A Time for Review

During the past few weeks, my sermons have dealt with the mysteries that surround the person of Christ. In many ways Jesus was a mystery to his parents. The Christmas story reveals Mary’s question: “How can I have this child since I am a virgin?” When Mary and Joseph met Simeon in the temple, and he told them, “This child is destined to cause the falling and rising of many in Israel” (Luke 2:21-35), what did he mean?

Then there was the day when Jesus, at the age of twelve, separated himself from his family. After searching three days for him, Mary and Joseph found Him in the temple courts. When His mother rebuked him for causing them so much anxiety, Jesus said, “Didn’t you know I had to be in my Father’s House?” The truth was they did not understand what He was saying .

Finally there was the day when John the Baptist pointed to Jesus, who was now thirty years old, and said, “Look, the Lamb of God who takes away the sin of the world!” The world did not know Jesus as the Christ then, and it does not know who He is today.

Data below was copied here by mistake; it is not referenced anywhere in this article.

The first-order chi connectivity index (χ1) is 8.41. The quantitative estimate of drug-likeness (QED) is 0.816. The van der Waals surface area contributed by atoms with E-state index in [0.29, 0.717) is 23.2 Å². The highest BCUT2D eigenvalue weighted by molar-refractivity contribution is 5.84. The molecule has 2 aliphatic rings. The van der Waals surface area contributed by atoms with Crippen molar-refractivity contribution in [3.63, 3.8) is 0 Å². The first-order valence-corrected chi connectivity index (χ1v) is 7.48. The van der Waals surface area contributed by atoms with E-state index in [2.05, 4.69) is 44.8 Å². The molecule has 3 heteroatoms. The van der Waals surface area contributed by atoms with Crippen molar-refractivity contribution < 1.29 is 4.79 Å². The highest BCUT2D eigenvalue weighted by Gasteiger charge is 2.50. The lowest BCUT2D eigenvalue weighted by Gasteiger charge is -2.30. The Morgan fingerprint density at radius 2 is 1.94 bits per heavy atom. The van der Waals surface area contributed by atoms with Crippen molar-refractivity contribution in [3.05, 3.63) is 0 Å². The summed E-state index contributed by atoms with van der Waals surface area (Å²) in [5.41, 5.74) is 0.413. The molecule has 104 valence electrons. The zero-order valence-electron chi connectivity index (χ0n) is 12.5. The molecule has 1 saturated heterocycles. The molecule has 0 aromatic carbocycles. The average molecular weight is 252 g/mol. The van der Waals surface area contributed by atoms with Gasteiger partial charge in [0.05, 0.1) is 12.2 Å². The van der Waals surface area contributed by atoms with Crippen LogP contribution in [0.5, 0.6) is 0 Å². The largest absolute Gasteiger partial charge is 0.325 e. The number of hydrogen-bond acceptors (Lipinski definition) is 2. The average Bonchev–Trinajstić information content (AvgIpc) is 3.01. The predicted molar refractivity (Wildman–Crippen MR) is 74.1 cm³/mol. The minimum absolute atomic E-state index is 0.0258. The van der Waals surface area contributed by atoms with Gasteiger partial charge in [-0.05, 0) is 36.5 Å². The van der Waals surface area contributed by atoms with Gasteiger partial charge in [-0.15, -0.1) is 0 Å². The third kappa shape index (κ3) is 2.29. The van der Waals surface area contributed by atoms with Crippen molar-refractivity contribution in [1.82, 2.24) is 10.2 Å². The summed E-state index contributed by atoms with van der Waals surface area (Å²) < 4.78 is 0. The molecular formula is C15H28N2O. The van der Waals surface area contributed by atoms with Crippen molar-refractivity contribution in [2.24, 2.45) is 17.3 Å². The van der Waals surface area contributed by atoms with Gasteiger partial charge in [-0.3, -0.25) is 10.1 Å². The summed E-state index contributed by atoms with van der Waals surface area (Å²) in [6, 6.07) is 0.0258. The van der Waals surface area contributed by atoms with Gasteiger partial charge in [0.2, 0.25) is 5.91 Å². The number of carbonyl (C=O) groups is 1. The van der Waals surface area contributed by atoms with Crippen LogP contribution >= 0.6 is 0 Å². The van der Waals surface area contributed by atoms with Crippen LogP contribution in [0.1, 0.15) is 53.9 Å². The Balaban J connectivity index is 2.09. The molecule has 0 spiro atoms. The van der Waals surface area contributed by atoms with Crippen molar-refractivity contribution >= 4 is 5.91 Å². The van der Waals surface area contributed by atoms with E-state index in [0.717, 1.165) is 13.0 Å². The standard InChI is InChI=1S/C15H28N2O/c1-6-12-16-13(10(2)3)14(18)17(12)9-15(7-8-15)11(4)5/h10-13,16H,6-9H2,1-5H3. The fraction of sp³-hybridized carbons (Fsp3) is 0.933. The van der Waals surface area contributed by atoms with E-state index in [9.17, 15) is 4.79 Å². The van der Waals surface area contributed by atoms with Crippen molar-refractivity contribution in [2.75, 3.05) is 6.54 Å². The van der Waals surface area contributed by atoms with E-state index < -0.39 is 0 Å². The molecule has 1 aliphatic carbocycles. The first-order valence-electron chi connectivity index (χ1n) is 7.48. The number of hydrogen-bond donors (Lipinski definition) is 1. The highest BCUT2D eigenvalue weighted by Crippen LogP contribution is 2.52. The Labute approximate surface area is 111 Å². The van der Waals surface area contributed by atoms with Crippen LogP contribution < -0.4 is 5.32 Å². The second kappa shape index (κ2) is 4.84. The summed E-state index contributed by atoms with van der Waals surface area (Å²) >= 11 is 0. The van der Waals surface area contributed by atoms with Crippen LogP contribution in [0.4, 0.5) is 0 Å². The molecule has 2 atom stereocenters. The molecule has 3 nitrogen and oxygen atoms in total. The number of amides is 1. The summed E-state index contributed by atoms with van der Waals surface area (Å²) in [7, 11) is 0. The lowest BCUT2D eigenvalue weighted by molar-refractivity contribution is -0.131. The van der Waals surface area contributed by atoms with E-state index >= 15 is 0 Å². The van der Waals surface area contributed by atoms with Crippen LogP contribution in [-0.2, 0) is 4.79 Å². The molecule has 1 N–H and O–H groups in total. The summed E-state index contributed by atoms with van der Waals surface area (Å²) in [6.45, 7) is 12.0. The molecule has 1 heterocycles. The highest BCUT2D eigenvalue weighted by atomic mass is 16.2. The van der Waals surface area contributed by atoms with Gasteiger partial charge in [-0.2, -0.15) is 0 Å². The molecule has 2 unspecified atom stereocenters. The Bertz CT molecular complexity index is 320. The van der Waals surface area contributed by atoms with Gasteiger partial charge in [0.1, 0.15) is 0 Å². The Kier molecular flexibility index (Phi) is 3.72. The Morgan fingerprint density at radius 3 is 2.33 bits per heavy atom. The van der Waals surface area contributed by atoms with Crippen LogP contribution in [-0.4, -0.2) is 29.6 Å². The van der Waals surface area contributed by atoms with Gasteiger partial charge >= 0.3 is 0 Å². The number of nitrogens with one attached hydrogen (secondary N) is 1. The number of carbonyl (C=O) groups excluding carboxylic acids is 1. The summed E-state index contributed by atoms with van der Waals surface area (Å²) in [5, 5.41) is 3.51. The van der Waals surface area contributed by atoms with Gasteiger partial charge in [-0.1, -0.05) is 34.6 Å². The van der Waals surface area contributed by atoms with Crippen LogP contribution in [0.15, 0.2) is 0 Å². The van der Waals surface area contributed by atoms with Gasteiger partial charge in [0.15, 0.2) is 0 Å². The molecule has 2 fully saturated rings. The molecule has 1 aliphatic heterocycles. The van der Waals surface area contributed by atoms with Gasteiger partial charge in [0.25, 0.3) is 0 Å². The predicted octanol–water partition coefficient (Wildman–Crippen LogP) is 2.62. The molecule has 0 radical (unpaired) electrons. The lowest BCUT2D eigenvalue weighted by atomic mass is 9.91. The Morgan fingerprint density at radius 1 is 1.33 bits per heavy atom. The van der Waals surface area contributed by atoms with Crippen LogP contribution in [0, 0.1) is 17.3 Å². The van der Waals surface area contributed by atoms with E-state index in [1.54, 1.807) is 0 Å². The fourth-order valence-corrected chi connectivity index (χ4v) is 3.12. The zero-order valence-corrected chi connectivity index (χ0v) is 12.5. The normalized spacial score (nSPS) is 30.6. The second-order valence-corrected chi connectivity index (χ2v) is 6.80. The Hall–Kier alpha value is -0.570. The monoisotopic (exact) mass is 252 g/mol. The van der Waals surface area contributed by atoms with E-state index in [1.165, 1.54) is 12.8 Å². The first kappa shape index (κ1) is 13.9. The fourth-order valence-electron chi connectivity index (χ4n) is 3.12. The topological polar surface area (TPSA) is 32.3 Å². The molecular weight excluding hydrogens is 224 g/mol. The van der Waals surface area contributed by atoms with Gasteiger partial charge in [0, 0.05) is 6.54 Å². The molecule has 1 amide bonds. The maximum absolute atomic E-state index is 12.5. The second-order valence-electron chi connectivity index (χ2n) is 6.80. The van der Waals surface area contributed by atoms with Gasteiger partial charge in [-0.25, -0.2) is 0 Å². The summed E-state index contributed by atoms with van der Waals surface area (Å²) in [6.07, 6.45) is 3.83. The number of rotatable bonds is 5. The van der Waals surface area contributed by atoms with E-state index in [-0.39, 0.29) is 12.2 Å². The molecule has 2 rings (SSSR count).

This leads us to the last sermon in this series: Do you know Him? Hearing this question, many would answer, This question is too personal. I prefer not to answer.

The response to this remark is, Yes, I understand this question is very personal, but your answer cannot be private. If you live in a personal relationship with God, your close associates will know it. You cannot keep that relationship a secret. Your language, behavior, attitude, and spirit will give you away. Christ will touch every part of your life. You will stand out as being different in a world that still does not know Him. You are still a sinner in need of daily forgiveness, but you are different, delightfully different. You will be a fresh breeze in a cruel, hard, old world that hasn’t experienced God’s love and grace.